Winters in Shanghai can be mild but January should be avoided as temperatures plummet and rain is common. The more the temperatures drop, the worse the pollution in Shanghai gets. Avoid December, January, and February if you can.

Here are the highs and lows between September and February:

  • In September, temperatures range from 20° to 27°C
  • In October, temperatures range from 14° to 22°C
  • In November, temperatures range from 9° to 17°C
  • In December, temperatures range from 3° to 11°C
  • In January, temperatures range from 0° to 8°C
  • In February, temperatures range from 1° to 9°C

Beware of the winter months and in because there are plenty of busy events like the Chinese New Year which can make finding cheap accommodation almost impossible. The cost of flights from the UK to Shanghai in September average around £400. In December, they’ll increase slightly.

In short, autumn is the time to go.

Find out more about budgeting for a trip to Shanghai.

How Much Time Should You Spend Visiting Shanghai?

Just like any trip to Asia, you’ll probably want to spend longer than you would travelling to somewhere in Europe. This is even more so the case when travelling to China and Shanghai. You need to spend at least a week in order to get the most out of your time and your money.

How long should you spend in Shanghai? There’s even a Disneyland in Shanghai! (Source: Gintonic)

Everything you want to visit in Shanghai will take some time. Split your activities into half days in order to give yourself more time. You’ll need even more time if you’re big kids or have kids with you wanting to visit Disneyland!

Shanghai is home to plenty of permanent attractions including the Bund, the Oriental Pearl TV Tower, the Shanghai World Financial Center, Yangtze River cruises, the Shanghai Science and Technology Museum, the Jin Mao Tower, the view of the downtown Shanghai skyline or the financial district, and the maglev train and you see where everything you want to see before choosing where you stay.

There are many districts to visit during your stay including:

  • Huangpu District
  • Pudong District
  • Xuhui District
  • Jing’an District
  • Changning District
  • Yangpu District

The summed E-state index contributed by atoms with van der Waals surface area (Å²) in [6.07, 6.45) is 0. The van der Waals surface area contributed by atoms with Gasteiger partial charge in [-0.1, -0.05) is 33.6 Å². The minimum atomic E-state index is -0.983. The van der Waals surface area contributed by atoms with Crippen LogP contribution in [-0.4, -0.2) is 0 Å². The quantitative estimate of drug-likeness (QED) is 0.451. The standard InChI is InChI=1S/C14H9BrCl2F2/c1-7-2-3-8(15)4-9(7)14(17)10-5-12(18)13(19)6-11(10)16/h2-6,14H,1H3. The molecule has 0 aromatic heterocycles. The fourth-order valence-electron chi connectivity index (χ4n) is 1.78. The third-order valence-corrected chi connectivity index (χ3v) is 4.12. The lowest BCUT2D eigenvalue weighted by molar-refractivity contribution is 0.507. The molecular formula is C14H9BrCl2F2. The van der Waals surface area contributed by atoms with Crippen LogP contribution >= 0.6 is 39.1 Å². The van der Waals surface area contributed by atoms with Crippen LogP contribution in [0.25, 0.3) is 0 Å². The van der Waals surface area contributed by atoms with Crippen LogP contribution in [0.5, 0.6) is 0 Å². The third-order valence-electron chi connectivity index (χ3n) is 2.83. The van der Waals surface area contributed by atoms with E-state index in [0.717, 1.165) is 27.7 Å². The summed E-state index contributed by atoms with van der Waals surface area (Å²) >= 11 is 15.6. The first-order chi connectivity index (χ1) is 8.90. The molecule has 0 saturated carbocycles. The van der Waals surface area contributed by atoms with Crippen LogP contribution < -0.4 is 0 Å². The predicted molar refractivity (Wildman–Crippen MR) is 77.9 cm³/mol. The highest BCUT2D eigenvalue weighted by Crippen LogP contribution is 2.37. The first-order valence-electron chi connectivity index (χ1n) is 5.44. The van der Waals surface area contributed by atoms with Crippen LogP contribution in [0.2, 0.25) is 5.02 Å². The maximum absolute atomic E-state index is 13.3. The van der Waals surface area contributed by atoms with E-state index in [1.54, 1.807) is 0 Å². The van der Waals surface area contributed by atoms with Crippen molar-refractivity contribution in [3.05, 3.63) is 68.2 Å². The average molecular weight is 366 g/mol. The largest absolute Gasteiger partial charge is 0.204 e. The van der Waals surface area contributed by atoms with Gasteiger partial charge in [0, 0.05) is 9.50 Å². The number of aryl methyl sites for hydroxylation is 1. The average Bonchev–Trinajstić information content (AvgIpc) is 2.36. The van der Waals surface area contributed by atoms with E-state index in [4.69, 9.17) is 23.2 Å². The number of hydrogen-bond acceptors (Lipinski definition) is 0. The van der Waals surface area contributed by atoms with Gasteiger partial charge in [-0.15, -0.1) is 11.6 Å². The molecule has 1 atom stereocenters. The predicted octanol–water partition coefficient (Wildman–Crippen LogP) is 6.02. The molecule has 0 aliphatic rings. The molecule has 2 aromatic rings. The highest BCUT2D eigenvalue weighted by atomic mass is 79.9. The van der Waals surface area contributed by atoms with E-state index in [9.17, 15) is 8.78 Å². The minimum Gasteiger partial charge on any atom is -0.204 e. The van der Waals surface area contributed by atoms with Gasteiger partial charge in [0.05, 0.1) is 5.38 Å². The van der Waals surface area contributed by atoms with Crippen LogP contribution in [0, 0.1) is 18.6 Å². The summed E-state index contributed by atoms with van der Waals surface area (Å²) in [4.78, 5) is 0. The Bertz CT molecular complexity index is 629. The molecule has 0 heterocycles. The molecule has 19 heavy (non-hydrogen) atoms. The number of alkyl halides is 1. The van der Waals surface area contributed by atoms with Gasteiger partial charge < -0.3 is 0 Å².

• Hongkou District
  • Minhang District

It’s worth mentioning that the Huangpu District and Xuhui District are home to the Former French Concession, an interesting example of the west in the east!

If you want to visit other cities like Suzhou, Hangzhou, or Nanjing, you’ll need even more time. If you want to see most of what Shanghai has to offer, take at least two weeks!

There are many sites to discover in modern China outside of Shanghai including the Sichuan and Guangzhou provinces, Beijing, the Temple of Heaven, and many a traditional city.

Now you should know a bit more about when to head to China and Shanghai. If you’d like to find out more, check out our other articles on the matter. You could also learn some Chinese with private tutorials from one of the many talented tutors on Superprof.

If you’d like to learn some Chinese before you go to Shanghai, you could consider enlisting the help of one of the many talented tutors on Superprof! The tutors on the site offer three types of private tutorials to help you learn the lingo: face-to-face tutorials, online tutorials, and group tutorials.

Face-to-face tutorials are taught with one student and one tutor and tend to be the most costly per hour. However, they’re usually the most cost-effective type of tutorial since every minute in the lesson is spent focusing on you as the student. Additionally, the tutor will also be spending time outside of the lessons finding resources and planning the time they’ll spend with you.

Online tutorials are similar to the face-to-face tutorials but take place either on a call or over webcam. Thanks to the internet, you can now video conference tutors from all over the world and be taught for less per hour. Of course, online tutorials can lack intimacy and while not ideal for hands-on subjects, they’re great for language lessons. Your tutor might even be from China!

Finally, with group tutorials, you and some friends (perhaps the people you’ll be travelling with) can get in touch with a private tutor to plan lessons that you’ll all attend together. While these tend to be the cheapest per student per hour since the cost of the tutor’s time is shared, you’ll also get far less one-on-one time with your tutor.

Each different type of tutorial has its pros and cons and it’s really up to you, how much you’ll need to learn, how you want to learn, and what your budget is going to be for Chinese language lessons before you go.